• I ate through half a year of school lunches! And my health didn’t suffer too badly in the short run..
I’m always open to
  • guest bloggers who care about school lunch issues
  • international perspectives on lunches at school
  • your thoughts and feedback


Coming in July: Random school lunch and children’s food-related photos, more “soup up my lunch,” AND I’m taking a vacation…

Dear USDA,

I love writing letters and own a ton of stationery. I write to friends, family and my representatives (though since having a kid and doing the blog, a lot less frequently). So I decided to compose a thoughtful note to the Secretary of Agriculture. I plan on dropping it in the mail on Tuesday (no mail on Monday in case you were wondering). If you see any typos, please let me know…

PS. Earlier on in the project I wrote a handwritten letter to First Lady Obama, but I never heard anything. Not surprising considering her workload.

Open thread: Declare your food independence!

I’m not talking Lent. I’m talking freeing yourself of something for good. In our family, we’re going to endeavor to go HFCS-free. I bet by doing that we’ll end up eating more whole foods.

It’s funny for me to say that because as I wrote in a previous post how about two years ago I thought one of my husband’s coworkers was a little crazy when she told us about the “dangers” of HFCS and how she was giving it up.

Are you declaring your food independence?

Guest blogger: Heated plastic

I love reading Mrs. Q’s blog and I love the attention it is bringing to school lunches! I am also an elementary teacher in a public school system. I teach in a year round school and I am always thankful for our students who get to come to school during the summer and don’t have to worry about being home alone and finding something to eat. In our cafeteria, the children serve themselves (all food is presented buffet-style). This was a shock to me when I started teaching in this district. I am all for independent kids, but what about germs!?!? There are sneeze guards, but they don’t serve any purpose when the students are so short!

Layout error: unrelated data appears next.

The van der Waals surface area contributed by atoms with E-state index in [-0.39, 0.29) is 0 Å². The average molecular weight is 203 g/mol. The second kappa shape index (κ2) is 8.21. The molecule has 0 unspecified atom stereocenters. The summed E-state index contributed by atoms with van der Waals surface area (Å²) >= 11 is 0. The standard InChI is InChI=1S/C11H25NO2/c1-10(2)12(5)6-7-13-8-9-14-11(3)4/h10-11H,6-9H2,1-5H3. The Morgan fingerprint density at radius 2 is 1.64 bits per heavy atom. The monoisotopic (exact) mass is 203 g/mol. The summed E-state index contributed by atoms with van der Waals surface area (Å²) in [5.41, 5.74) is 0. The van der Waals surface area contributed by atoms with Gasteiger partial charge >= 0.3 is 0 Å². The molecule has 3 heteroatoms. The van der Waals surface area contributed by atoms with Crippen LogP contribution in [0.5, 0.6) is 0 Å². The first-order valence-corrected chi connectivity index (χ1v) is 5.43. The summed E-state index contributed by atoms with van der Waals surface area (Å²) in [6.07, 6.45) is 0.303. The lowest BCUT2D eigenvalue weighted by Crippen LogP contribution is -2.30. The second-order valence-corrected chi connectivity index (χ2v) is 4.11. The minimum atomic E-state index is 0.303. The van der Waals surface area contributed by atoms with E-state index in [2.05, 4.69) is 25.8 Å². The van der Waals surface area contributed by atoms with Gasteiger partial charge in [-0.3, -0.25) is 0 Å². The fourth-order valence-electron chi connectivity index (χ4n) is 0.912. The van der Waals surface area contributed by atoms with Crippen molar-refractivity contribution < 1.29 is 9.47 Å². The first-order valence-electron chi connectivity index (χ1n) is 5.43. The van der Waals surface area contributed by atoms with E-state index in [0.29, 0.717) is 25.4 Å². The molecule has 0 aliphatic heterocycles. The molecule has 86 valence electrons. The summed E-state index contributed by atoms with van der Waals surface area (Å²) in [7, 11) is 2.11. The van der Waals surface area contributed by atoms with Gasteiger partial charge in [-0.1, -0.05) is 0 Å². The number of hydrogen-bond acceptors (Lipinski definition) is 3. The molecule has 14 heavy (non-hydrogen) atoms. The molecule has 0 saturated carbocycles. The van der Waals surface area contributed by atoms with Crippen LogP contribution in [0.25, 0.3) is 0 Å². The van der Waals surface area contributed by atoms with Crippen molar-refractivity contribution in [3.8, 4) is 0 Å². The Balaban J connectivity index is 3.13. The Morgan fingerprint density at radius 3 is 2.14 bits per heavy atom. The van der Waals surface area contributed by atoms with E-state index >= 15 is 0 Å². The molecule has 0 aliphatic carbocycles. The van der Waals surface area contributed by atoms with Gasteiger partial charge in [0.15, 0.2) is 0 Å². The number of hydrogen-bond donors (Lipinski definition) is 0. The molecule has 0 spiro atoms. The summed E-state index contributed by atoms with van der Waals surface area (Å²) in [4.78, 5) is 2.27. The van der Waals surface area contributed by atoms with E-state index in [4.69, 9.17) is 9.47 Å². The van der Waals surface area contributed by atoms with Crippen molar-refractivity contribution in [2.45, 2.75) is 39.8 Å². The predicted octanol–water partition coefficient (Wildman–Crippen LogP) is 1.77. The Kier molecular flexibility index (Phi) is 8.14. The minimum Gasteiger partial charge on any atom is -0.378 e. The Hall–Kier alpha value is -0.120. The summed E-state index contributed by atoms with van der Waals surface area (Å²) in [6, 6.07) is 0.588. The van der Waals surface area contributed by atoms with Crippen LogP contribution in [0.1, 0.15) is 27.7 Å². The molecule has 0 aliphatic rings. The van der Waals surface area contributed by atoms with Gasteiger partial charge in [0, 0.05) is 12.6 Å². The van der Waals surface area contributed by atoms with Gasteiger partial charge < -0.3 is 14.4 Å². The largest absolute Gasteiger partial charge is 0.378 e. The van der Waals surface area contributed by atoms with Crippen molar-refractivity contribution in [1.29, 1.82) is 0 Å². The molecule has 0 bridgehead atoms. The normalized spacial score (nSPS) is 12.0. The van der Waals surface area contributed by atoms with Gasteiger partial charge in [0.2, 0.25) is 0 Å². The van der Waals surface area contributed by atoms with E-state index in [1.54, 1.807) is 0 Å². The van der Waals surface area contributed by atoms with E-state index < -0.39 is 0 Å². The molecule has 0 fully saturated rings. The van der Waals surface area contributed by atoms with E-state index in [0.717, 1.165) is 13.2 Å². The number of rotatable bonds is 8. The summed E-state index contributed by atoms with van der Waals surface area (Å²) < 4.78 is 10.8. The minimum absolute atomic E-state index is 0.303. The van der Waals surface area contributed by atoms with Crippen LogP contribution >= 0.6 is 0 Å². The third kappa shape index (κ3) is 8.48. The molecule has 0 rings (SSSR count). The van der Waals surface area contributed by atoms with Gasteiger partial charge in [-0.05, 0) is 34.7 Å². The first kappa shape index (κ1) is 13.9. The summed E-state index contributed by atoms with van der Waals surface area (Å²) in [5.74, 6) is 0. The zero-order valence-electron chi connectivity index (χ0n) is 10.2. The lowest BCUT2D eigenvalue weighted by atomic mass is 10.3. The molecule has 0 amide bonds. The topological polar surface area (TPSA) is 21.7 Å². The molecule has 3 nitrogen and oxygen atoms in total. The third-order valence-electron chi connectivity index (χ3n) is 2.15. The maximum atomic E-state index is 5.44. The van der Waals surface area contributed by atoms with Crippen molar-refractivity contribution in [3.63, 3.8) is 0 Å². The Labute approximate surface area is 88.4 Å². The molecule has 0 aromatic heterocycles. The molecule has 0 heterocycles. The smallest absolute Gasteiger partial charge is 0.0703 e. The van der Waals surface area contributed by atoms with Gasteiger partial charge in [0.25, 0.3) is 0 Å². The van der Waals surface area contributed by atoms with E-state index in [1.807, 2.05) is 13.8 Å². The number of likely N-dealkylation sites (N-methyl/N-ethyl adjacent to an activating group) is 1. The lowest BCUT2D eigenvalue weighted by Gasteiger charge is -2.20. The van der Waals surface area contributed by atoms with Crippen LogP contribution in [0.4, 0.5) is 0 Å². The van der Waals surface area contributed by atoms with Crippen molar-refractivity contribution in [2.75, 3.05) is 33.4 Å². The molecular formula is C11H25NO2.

I have a 15 month old daughter, who attends daycare each day. While her daycare provides two snacks a day, the parents provide lunches for their own children. In addition to packing her lunch, I also elect to send in her snacks. Their menu for snacks includes things like raw carrots and dip (which she can’t eat yet), pancakes, cheese quesadillas, oyster crackers, juice, etc. We don’t give her juice and try to avoid processed foods as much as possible. I’m lucky that she’s a good eater so I send in things like fresh fruit, beans, garden-burgers, cheese, yogurt, scrambled eggs, frozen veggies, etc. I’m also trying to be environmentally-friendly so I try to limit the use of zip-top bags and pack her food in reusable plastic containers instead. My problem is that I can’t send in glass (for obvious reasons), so I use a lot of these containers – which get heated up in the microwave at her school, washed in the dishwasher at home, and reused again the following week.